In 2018, Coda Story reported on the controversy over a memorial site for Stalin-era mass killings where we profiled historian Yury Dmitriev. At the time, Dmitriev was already on trial after he was accused of sexually abusing his adopted daughter — a case which human rights groups in Russia say is an attempt to silence the 64-year-old and the history he has worked to uncover.

Last week, Russian prosecutors demanded a 15-year prison sentence for Dmitriev. The case centers around naked photos Dmitriev took of his then pre-teen daughter which were seized after an anonymous tip to local police in Petrozavodsk, a city in northwestern Russia. Dmitriev says he took the photos for doctors taking care of his daughter. The photos were also the subject of a previous child pornography case against Dmitriev which was thrown out in 2018.

The announcement from the prosecution on July 7 is the latest episode in a four-year-long courtroom saga.

“The charges are distressing and needless to say, sound horrible, and I think that this is a specific strategy because the goal wasn’t to just neutralize an undesirable person,” said Irina Galkova, director of Memorial International’s museum in Moscow. Most of the court proceedings were held behind closed doors and few details can ever be released about the case, said Galkova. “Even if he is acquitted, the strategy would have accomplished its goal.”

While Dmitriev was held in pre-trial detention, a group of Kremlin-backed historians have worked to rewrite the history of one of the largest sites the historian uncovered, Sandarmokh, where 9,000 victims of Stalin’s Great Terror are buried. The new narrative casts the site as a World War II-era burial ground and dilutes Sandarmokh’s association with Stalin. “This is happening across the board,” Galkova said. “We see how convenient it is to switch over attention from the collective memory of the repressions to the Great Patriotic War [WWII].”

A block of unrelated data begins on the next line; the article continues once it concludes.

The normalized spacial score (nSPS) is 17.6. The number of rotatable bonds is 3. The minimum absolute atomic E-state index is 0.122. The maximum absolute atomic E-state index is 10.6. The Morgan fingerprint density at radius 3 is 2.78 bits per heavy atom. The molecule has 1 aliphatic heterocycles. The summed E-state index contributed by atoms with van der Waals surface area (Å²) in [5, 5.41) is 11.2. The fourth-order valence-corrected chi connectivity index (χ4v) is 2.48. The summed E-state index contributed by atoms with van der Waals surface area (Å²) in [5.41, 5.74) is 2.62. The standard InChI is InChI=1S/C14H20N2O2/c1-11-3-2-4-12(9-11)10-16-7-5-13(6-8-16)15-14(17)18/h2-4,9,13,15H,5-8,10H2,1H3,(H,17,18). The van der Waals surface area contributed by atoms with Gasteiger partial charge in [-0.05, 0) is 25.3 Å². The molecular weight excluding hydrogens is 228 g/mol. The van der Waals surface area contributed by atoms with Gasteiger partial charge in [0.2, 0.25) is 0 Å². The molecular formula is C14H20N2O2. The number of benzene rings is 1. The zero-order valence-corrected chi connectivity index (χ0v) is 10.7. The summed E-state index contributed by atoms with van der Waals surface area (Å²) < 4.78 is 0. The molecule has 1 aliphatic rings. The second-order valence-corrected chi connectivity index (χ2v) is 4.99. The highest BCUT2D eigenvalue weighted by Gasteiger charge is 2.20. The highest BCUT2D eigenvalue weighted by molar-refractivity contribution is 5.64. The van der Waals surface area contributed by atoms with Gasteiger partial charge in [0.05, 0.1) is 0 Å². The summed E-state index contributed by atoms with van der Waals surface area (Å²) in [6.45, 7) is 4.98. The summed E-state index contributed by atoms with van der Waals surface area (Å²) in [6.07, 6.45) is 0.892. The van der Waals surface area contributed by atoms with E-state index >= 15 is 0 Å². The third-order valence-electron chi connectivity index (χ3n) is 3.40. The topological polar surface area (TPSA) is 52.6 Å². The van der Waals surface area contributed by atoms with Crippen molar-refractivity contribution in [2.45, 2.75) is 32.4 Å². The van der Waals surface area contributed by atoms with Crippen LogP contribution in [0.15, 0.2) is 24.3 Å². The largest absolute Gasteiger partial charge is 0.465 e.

Head of a local branch of Memorial, an NGO focusing on political repressions, Dmitriev has uncovered and documented mass grave sites since the late 1980s, well ahead of other memorialization efforts. He is responsible for recording thousands of names of those killed during the Great Terror and his name appears in the pages of Anne Applebaum’s Pulitzer Prize winning history of the Gulag, in Masha Gessen and Misha Friedman’s 2018 book “Never Rememberand in scores of other books.

Applebaum, who met with Dmitriev while researching her book, called his arrest “appalling” and a “profound reversal” in attitudes towards Gulag history when I spoke with her earlier this year for Coda’s documentary series, Generation Gulag. “This is somebody who should be a local community hero,” she told me.

The unusual nature of the charges against Dmitriev have brought the case international attention. Russian state television channels have hounded the historian, accusing him of attempting to escape abroad and other charges.

You can watch Coda Story’s Generation Gulag series about the Kremlin’s campaign to rewrite Soviet history here.

Photo by Igor Podgorny\TASS via Getty Images